Gulf Islands National Seashore - Brackenridge Nature Trail - Member Hike

Hike Name: Gulf Islands National Seashore - Brackenridge Nature Trail
Country: United States
State: Florida
Nearby Town: Pensacola
Rating: 3 stars
Directions: Gulf Islands National Seashore is in Florida and Mississippi and both districts are south of Interstate 10. In Mississippi use Exit 57 or 50 to US Highway 90 to Ocean Springs. In Florida use Exit 12 to I-110 or Exit 22 to the Garcon Point Bridge to US Highway 98.
Total Hike Distance: 0.80 miles
Hike Difficulty: Easy
Permit Required: No
Hike Type: Roundtrip, Loop Hike
Hike Starts/Ends: Visitor's Center
Trails Used: Brackenridge Nature Trail
Backcountry Campsites: No
Backcountry Water Sources: None
Management: National Park Service
Contact Information: Gulf Islands National Seashore
1801 Gulf Breeze Parkway
Gulf Breeze, FL 32563
850-934-2600
http://www.nps.gov/guis/parkmgmt/index.htm
Best Season: Winter, Spring, Fall
Users: Hikers
Road Conditions: Primary Paved Roads, Secondary Paved Roads
Hike Summary: Gulf Islands National Seashore has a long history of settlement, conflict, and abandonment. When Europeans first visited the northern Gulf of Mexico in the early 1500s, they found Native American settlements that were populous and thriving.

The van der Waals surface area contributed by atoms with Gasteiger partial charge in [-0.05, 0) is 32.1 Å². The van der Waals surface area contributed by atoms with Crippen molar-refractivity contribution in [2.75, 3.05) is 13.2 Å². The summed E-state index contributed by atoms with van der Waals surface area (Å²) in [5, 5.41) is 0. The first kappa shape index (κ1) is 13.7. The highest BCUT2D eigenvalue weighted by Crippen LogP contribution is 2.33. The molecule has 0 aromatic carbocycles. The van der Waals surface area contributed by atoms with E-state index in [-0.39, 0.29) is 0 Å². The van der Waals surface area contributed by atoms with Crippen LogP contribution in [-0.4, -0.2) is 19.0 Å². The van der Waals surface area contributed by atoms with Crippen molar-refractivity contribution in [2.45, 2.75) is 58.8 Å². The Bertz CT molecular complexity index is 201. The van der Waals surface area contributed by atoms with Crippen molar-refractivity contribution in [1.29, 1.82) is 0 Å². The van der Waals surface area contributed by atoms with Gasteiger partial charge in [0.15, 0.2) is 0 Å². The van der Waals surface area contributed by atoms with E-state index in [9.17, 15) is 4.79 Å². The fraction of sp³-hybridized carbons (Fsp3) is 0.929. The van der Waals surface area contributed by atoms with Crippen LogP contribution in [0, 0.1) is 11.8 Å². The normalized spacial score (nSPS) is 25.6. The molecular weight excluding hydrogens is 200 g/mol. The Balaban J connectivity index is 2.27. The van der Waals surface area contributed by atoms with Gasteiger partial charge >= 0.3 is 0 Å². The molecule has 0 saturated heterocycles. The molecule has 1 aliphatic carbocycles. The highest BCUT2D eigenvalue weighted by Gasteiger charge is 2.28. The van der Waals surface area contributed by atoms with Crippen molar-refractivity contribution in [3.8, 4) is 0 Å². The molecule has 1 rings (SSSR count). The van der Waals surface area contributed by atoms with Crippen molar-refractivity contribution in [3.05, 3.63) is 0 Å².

In 1559, Spain quickly gained control over the natives and the country established a settlement here on Pensacola Bay. The site was soon abandoned, however, and eventually lost to the French in 1719. The Spanish regained the territory by treaty in 1722, ceded it to the English in 1763, and repossessed it by force in 1781.

By the 1800's, the park had changed hands again and was controled by the U.S. government. It served as a tree farm to grow and harvest timber for the ship industry which was building for a young U.S. Navy. Oak trees were a major source of wood for these vessels and slaves played a major role in the processing of this material.

This hike along the Brackenridge Nature Trail starts at the visitor's center and makes a mile loop through a forest that still hosts some of these massive and tangled oak trees. Many are covered in Spanish moss, and the trail takes you right through some remaining strands near the water. The Santa Rosa Sound can be seen from a platform that looks out to Pensacola Beach and out to the busy condos across the waterway. If you are looking for a break from the beach, this is a great way to spend a few hours.

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BirdShooter


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